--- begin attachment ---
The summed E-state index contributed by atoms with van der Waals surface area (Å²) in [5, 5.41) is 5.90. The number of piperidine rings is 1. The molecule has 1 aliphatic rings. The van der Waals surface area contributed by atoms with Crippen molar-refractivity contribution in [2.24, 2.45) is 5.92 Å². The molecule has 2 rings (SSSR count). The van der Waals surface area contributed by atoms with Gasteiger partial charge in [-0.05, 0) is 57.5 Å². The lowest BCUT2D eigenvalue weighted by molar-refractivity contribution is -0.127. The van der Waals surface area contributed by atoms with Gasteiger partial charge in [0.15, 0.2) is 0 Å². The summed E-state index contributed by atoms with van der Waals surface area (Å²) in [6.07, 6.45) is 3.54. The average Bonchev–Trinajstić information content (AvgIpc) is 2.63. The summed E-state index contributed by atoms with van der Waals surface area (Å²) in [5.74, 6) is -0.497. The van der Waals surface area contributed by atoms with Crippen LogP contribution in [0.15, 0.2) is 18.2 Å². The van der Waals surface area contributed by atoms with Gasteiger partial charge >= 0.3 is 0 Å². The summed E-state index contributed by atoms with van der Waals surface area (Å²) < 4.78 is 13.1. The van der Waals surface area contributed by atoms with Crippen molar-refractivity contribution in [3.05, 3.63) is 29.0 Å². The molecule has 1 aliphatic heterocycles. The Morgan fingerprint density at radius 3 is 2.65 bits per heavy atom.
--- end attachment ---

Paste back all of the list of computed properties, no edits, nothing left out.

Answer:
The summed E-state index contributed by atoms with van der Waals surface area (Å²) in [5, 5.41) is 5.90. The number of piperidine rings is 1. The molecule has 1 aliphatic rings. The van der Waals surface area contributed by atoms with Crippen molar-refractivity contribution in [2.24, 2.45) is 5.92 Å². The molecule has 2 rings (SSSR count). The van der Waals surface area contributed by atoms with Gasteiger partial charge in [-0.05, 0) is 57.5 Å². The lowest BCUT2D eigenvalue weighted by molar-refractivity contribution is -0.127. The van der Waals surface area contributed by atoms with Gasteiger partial charge in [0.15, 0.2) is 0 Å². The summed E-state index contributed by atoms with van der Waals surface area (Å²) in [6.07, 6.45) is 3.54. The average Bonchev–Trinajstić information content (AvgIpc) is 2.63. The summed E-state index contributed by atoms with van der Waals surface area (Å²) in [5.74, 6) is -0.497. The van der Waals surface area contributed by atoms with Crippen LogP contribution in [0.15, 0.2) is 18.2 Å². The van der Waals surface area contributed by atoms with Gasteiger partial charge >= 0.3 is 0 Å². The summed E-state index contributed by atoms with van der Waals surface area (Å²) < 4.78 is 13.1. The van der Waals surface area contributed by atoms with Crippen molar-refractivity contribution in [3.05, 3.63) is 29.0 Å². The molecule has 1 aliphatic heterocycles. The Morgan fingerprint density at radius 3 is 2.65 bits per heavy atom.